This is what Hatred Looks like on a Billboard
It is getting way close to home now.
This month, Detroiters traveling down the Southfield Freeway around eight mile get treated to this huge billboard:
Why now? Why now, when Israelis are facing stabbing attacks on the streets of their cities each day? Why now when the world, as represented by the United Nations, is delegitimizing Israel further by considering and even passing resolutions that Judaism’s claims to its holiest sites are bogus and they are Mulsim sites?
Most will speed by the billboard and only see those big words. They will not pay attention to who sponsored a group: a blatantly anti-Semitic organization that actively denies the Holocaust by refuting the claim that gas chambers existed; seeks to hold Jews in America accountable for the Israeli-Palestinian conflict, and promotes the lie that American Jews send American troops to their death. (http://blog.deiryassin.org/page/2/)
Here is my article on the topic, including an interview with American Jew Henry Herskovitz, who has asked an Ann Arbor synagogue to remove the Israeli flag from its sanctuary and who protests outside of it each Saturday morning as his fellow Jews go to worship inside. Please sign the petition that asks Lamar Advertising not to take any more money to advertise hatred here.
An intensely anti-Israel organization— whose local advisory board member has led Shabbat morning protests outside an Ann Arbor synagogue for the past 12 years — has placed a billboard at Eight Mile and the Southfield Freeway that reads “America First … NOT ISRAEL.”
“This billboard was placed to do one thing: To drive a wedge between Israel and the American people,” said Heidi Budaj,
Michigan regional director of the Anti-Defamation League. “It follows the age-old adage that falsely accuses Jews of not being loyal to the countries in which they live.”
The $3,000-a-month Lamar Advertising billboard is paid for by the advocacy group Deir Yassin Remembered (DYR) and will be on display until Nov. 15. The organization is trying to raise funds to keep it up for successive months.
Since 2012, DYR placed similar ads in 12 major cities across the country intended to, according to the ADL’s Budaj, “unravel the legitimacy of U.S.-Israel ties.”
DYR, with an address in western New York, is headed by Paul Eisen, a pro-Palestinian British Jew who believes Israelis committed slaughter of Arabs to drive them out of their villages during the 1948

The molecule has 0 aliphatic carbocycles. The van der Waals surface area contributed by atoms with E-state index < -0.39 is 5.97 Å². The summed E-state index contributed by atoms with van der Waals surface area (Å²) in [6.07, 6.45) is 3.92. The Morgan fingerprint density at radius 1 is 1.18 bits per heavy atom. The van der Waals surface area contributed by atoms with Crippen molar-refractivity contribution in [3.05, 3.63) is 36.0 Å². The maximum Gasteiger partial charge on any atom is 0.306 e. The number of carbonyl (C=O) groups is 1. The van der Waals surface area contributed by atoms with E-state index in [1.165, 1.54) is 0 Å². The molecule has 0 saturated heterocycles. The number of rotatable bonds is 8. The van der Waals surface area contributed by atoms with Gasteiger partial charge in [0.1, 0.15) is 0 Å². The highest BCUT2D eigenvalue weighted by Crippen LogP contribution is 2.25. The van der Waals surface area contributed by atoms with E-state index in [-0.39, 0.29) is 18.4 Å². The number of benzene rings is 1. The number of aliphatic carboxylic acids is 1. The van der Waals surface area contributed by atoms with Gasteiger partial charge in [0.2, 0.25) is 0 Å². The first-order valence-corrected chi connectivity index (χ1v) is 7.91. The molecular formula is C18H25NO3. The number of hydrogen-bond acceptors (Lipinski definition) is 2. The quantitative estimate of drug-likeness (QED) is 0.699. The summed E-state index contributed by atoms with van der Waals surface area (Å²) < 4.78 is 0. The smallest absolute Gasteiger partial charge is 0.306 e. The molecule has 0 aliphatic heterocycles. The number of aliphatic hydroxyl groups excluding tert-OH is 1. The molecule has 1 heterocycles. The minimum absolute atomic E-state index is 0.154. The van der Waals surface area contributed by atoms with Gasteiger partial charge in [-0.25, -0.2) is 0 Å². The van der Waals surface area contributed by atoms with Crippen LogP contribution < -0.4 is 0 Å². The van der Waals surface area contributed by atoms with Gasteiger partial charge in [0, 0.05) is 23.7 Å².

War of Independence. He styles himself as a Holocaust denier.
Henry Herskovitz, a Jewish Ann Arborite and a member of DYR’s board of
advisers, said, “While the ADL is accusing us of creating a wedge, we think the wedge
already exists.” Since 2003, he has led an anti-Israel vigil Shabbat mornings outside
Ann Arbor’s Beth Israel Congregation. Herskovitz’s main grievances against
“the Jewish supremacist state” include the lack of separation between church and
state, no voting rights for Palestinians and penalties of the Israeli court system —
including prison time — for questioning the “standard narrative of Holocaust.”
Herskovitz added, “There is no closeness between the U.S. and the State of Israel. The
only reason Americans think this is true is propaganda put out by the Jewish lobby.”
A motorist, Robert Shaw of Oak Park, spotted the ad on a recent drive, pulled
over, snapped a photo and placed it on his Facebook page. The post was shared so
widely on Facebook that it was picked up by national and international media, and
there is now a fundraising campaign to place another ad to counter the original’s
“disturbing” message, he said.
“I fully believe in First Amendment rights because that is what makes America
strong,” Shaw said. “But freedom of expression must be tempered with common
sense and dignity toward others.”
Roni Leibovitch of West Bloomfield felt the ad was not a political statement but
an attack on American Jews. He set up an online petition asking the billboard company
to take it down.
In the first five days, the petition, accessible at chn.ge/1M0niLB, got some 800
signatures. It says, in part, “Please remove this billboard which causes hatred of
American Jews, and feeds off the same kind of dual-loyalty accusations which
were leveled against the Jews by Nazis in the years leading up to the Holocaust.”
DYR, bases its name upon Deir Yassin, one of the most controversial battles during
Israel’s War of Independence in 1948. There are conflicting reports on the circumstances
that left more than 200 Arabs from this village dead.
The New York Times report said more than 40 were captured and 70 women and
children were released. No hint of a massacre appeared in the report. According
to http://www.jewishvirtuallibrary.org, many of the Arabs who were killed were fighters
disguised as women or civilians. The DYR website says the event was an outright
massacre of innocent Arab civilians. DYR claims it has received support from
far-leftist British Labor Party leader Jeremy Corbyn, according to London’s Jewish
Chronicle. Corbyn is running for British prime minister. *
2 November 5 • 2015